Print media revenue expected to rebound 20% to Rs 27,000 crore: report
Helped by a weak base and rising revenue from advertising and subscriptions, print media is expected to see 20% growth in revenue to Rs 27,000 crore in the next financial year, but soaring newspaper prices Newsprint could snatch 300 to 350 basis points of operating profitability for the sector, says a report.
In a report on Thursday, ratings agency Crisil said advertising revenue would rebound as economic activity improves, given their high correlation, as offices reopen and people return to offices would help bolster subscription revenue.
The printing industry is expected to record 20% growth in next fiscal year revenue to Rs 27,000 crore from Rs 18,600 crore seen in fiscal 2021. But that will not be enough to recoup pre-pandemic highs of more than Rs 32,000 crore. In addition, soaring newsprint prices will reduce operating revenue by 300 to 350 basis points, the report says based on companies that control 40% of industry revenue.
It can be noted that newsprint represents 30 to 35% of the operational costs of print media entities.
Ad revenue, which accounts for 70% of industry revenue, rebounded strongly after the second wave of the pandemic, buoyed by the holiday season and national elections. The impact of the third wave was milder and limited to January.
Next fiscal year, we expect ad revenue to grow 25% from a low base. Ad volumes are expected to fully rebound to pre-pandemic levels next fiscal year, but ad yield will only recover gradually, according to the report.
On the other hand, subscription income, which represents the balance of 30 per cent of turnover, has largely recovered for Hindi and regional language newspapers, but remains impacted for English dailies. That, too, is expected to rise by 10% in the next fiscal year, driven by the resumption of offices and the migration of the working population to metros, the report notes.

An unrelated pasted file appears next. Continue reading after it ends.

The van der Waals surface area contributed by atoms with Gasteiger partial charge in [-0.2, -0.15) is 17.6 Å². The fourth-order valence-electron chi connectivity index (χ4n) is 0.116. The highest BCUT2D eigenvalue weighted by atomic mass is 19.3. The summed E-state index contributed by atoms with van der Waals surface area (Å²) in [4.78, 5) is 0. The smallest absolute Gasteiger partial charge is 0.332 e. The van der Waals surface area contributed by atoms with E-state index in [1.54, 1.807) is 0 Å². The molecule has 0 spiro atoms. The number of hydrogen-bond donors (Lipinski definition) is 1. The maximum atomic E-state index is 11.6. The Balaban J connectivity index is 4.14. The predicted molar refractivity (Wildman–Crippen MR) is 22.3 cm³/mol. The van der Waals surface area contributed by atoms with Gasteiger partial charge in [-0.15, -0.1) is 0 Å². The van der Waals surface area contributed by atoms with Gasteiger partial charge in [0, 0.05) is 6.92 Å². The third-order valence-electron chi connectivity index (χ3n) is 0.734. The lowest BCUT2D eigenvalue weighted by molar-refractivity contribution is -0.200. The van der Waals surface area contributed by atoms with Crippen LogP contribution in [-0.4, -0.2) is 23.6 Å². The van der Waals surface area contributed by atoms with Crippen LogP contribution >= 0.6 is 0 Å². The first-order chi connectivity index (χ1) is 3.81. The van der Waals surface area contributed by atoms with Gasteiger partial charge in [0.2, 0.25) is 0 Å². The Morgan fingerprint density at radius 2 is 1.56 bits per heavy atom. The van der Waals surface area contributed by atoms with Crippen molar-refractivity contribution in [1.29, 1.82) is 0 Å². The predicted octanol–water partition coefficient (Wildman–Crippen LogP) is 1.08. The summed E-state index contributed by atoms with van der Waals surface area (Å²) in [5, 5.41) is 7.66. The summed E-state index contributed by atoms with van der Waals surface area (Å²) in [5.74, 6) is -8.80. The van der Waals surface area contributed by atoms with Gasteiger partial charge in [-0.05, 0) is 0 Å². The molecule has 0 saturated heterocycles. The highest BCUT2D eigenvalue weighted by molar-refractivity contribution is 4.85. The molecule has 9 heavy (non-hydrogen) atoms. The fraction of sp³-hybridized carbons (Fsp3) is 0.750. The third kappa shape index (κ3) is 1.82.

However, the growing shift in reading preference towards digital media will continue to keep newspaper subscriptions below pre-pandemic levels, the report warned.
Interestingly, the decline in the volume of print newspaper subscriptions has helped media companies weather the pandemic as they have kept a grip on the volume of newsprint consumed.
Newsprint prices have risen 60% over the past year due to shortages of new and recycled newsprint, rising freight rates, depreciation of the rupee and lower supplies following the closure of manufacturing capacities.
Operating margins for print media companies are expected to contract from 9-9.5% in the next fiscal year to 6-6.5% in the current fiscal year due to high newsprint prices. This is despite the rationalization of the supply of newsprint and the expected increase in cover prices.
The print media industry imports more than 50% of its total newsprint demand. Russia is a major exporter, so its war with Ukraine may affect the supply and demand situation and impact newsprint prices, the report warns.
While the credit risk profiles of large print companies will be cushioned by healthy liquidity and strong balance sheets, as most of them have no net debt, liquidity management will be crucial for smaller ones. due to the increase in newsprint prices, because their interest coverage is estimated at 2 to 2.5 times that of this end of the month.
The agency assumes that newsprint prices will peak over the next few months and decline by the second quarter, but any continued price increases or prolonged geopolitical issues, or new waves of the pandemic hitting the economy, pose downside risks.
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